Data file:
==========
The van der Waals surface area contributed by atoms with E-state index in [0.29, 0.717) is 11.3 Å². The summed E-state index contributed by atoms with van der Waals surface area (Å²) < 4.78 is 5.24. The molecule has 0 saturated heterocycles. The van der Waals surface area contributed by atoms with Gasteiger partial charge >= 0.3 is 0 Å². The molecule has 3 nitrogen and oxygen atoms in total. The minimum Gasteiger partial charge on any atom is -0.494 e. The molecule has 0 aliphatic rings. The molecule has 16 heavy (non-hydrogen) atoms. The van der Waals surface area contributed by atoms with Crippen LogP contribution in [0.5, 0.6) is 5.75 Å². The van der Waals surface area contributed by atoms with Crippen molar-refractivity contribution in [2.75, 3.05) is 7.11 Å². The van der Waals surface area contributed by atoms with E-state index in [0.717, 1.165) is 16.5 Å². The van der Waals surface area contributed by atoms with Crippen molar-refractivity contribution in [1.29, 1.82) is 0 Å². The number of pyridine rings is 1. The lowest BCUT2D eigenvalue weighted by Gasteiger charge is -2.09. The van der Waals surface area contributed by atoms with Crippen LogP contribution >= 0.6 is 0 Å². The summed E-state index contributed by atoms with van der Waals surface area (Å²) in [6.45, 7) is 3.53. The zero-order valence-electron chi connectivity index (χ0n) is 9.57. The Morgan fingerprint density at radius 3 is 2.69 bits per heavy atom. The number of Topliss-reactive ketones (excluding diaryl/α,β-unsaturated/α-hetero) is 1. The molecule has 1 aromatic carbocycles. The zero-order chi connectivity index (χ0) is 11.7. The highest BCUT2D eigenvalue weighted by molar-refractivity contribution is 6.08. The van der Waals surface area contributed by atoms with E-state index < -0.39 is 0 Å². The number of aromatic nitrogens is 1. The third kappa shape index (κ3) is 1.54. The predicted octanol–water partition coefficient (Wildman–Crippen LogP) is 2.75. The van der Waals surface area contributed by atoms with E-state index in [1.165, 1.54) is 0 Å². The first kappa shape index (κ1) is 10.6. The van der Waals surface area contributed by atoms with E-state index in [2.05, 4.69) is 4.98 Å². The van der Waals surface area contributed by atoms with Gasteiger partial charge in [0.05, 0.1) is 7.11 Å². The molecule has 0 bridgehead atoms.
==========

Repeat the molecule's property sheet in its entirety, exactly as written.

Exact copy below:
The van der Waals surface area contributed by atoms with E-state index in [0.29, 0.717) is 11.3 Å². The summed E-state index contributed by atoms with van der Waals surface area (Å²) < 4.78 is 5.24. The molecule has 0 saturated heterocycles. The van der Waals surface area contributed by atoms with Gasteiger partial charge >= 0.3 is 0 Å². The molecule has 3 nitrogen and oxygen atoms in total. The minimum Gasteiger partial charge on any atom is -0.494 e. The molecule has 0 aliphatic rings. The molecule has 16 heavy (non-hydrogen) atoms. The van der Waals surface area contributed by atoms with Crippen LogP contribution in [0.5, 0.6) is 5.75 Å². The van der Waals surface area contributed by atoms with Crippen molar-refractivity contribution in [2.75, 3.05) is 7.11 Å². The van der Waals surface area contributed by atoms with E-state index in [0.717, 1.165) is 16.5 Å². The van der Waals surface area contributed by atoms with Crippen molar-refractivity contribution in [1.29, 1.82) is 0 Å². The number of pyridine rings is 1. The lowest BCUT2D eigenvalue weighted by Gasteiger charge is -2.09. The van der Waals surface area contributed by atoms with Crippen LogP contribution >= 0.6 is 0 Å². The summed E-state index contributed by atoms with van der Waals surface area (Å²) in [6.45, 7) is 3.53. The zero-order valence-electron chi connectivity index (χ0n) is 9.57. The Morgan fingerprint density at radius 3 is 2.69 bits per heavy atom. The number of Topliss-reactive ketones (excluding diaryl/α,β-unsaturated/α-hetero) is 1. The molecule has 1 aromatic carbocycles. The zero-order chi connectivity index (χ0) is 11.7. The highest BCUT2D eigenvalue weighted by molar-refractivity contribution is 6.08. The van der Waals surface area contributed by atoms with E-state index < -0.39 is 0 Å². The number of aromatic nitrogens is 1. The third kappa shape index (κ3) is 1.54. The predicted octanol–water partition coefficient (Wildman–Crippen LogP) is 2.75. The van der Waals surface area contributed by atoms with E-state index in [1.165, 1.54) is 0 Å². The first kappa shape index (κ1) is 10.6. The van der Waals surface area contributed by atoms with E-state index in [2.05, 4.69) is 4.98 Å². The van der Waals surface area contributed by atoms with Gasteiger partial charge in [0.05, 0.1) is 7.11 Å². The molecule has 0 bridgehead atoms.